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what makes a piece an true work of art

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  • who wants to know?
    I need a criteria list of what makes a piece of art truly ART please send to me as soon as possible, as I am needing this list to teach my students how to
    Message 1 of 8 , Sep 29, 2008
      I need a "criteria" list of what makes a piece of art truly ART

      please send to me as soon as possible, as I am needing this "list" to
      teach my students how to look at art work critically!

      I started the list with
      1) can be aestetically pleasing to the eye
      2) elicits a reaction from the viewer, (emotions)
      3)....???
    • Hillmer, Jan
      I think a true work of art includes some type of groundbreaking thinking or exploration of concepts, media, or methods in an effective way that has not been
      Message 2 of 8 , Sep 29, 2008

        I think a true work of art includes some type of groundbreaking thinking or exploration of concepts, media, or methods in an effective way that has not been done before.   You don’t have to like it or think it is pretty but you think about the ‘why’ of it…. What was the artist exploring?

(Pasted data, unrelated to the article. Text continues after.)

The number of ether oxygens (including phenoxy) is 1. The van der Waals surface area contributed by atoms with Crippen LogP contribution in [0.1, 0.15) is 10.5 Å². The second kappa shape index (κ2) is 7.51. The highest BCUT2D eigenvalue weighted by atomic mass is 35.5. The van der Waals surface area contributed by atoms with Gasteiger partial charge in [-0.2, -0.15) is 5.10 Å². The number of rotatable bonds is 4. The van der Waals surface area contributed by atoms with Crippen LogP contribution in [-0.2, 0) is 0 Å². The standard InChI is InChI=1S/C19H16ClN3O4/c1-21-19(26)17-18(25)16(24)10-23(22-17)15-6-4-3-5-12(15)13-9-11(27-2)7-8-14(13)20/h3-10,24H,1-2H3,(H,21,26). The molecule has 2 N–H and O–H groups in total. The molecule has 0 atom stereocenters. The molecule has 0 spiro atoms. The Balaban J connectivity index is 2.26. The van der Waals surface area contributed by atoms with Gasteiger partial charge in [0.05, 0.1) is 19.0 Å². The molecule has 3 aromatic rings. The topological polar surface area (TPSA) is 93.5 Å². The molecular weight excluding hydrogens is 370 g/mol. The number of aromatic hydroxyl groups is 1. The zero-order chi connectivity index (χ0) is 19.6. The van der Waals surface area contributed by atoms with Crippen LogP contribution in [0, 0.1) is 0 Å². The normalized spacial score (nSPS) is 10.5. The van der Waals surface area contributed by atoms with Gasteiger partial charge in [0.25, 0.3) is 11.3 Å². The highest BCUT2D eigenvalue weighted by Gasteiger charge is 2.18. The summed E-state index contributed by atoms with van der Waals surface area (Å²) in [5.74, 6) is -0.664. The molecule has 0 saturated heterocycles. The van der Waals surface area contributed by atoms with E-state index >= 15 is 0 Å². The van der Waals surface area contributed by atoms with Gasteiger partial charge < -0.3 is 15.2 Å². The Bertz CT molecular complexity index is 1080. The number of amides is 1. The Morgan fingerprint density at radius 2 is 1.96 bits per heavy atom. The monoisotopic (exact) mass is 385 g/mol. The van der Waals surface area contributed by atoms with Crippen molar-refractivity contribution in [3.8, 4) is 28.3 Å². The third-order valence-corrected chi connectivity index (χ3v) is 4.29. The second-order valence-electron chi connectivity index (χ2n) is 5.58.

Jan in Tampa

         

        -----Original Message-----
        From: art_education@yahoogroups.com [mailto:art_education@yahoogroups.com] On Behalf Of who wants to know?
        Sent: Monday, September 29, 2008 8:44 PM
        To: art_education@yahoogroups.com
        Subject: [art_education] what makes a piece an true work of art

         

        I need a "criteria" list of what makes a piece of art truly ART

        please send to me as soon as possible, as I am needing this "list" to
        teach my students how to look at art work critically!

        I started the list with
        1) can be aestetically pleasing to the eye
        2) elicits a reaction from the viewer, (emotions)
        3)....???

      • maryjo rosania
        Art is about the artists intention...this can be a good discussion, especially if you are looking at work that students do not typically think is really
        Message 3 of 8 , Sep 30, 2008
          Art is about the artists' intention...this can be a good discussion, especially if you are looking at work that students do not typically think "is really art". (i.e. Marcel DuChamp). 
          I might have some lists like this at school. 
          This is where Token Response works well too.
          MaryJo in PA & NJ 

          On Mon, Sep 29, 2008 at 9:50 PM, Hillmer, Jan <hillmjan@...> wrote:

          I think a true work of art includes some type of groundbreaking thinking or exploration of concepts, media, or methods in an effective way that has not been done before.   You don't have to like it or think it is pretty but you think about the 'why' of it…. What was the artist exploring?

           

           

          Jan in Tampa

           

          -----Original Message-----
          From: art_education@yahoogroups.com [mailto:art_education@yahoogroups.com] On Behalf Of who wants to know?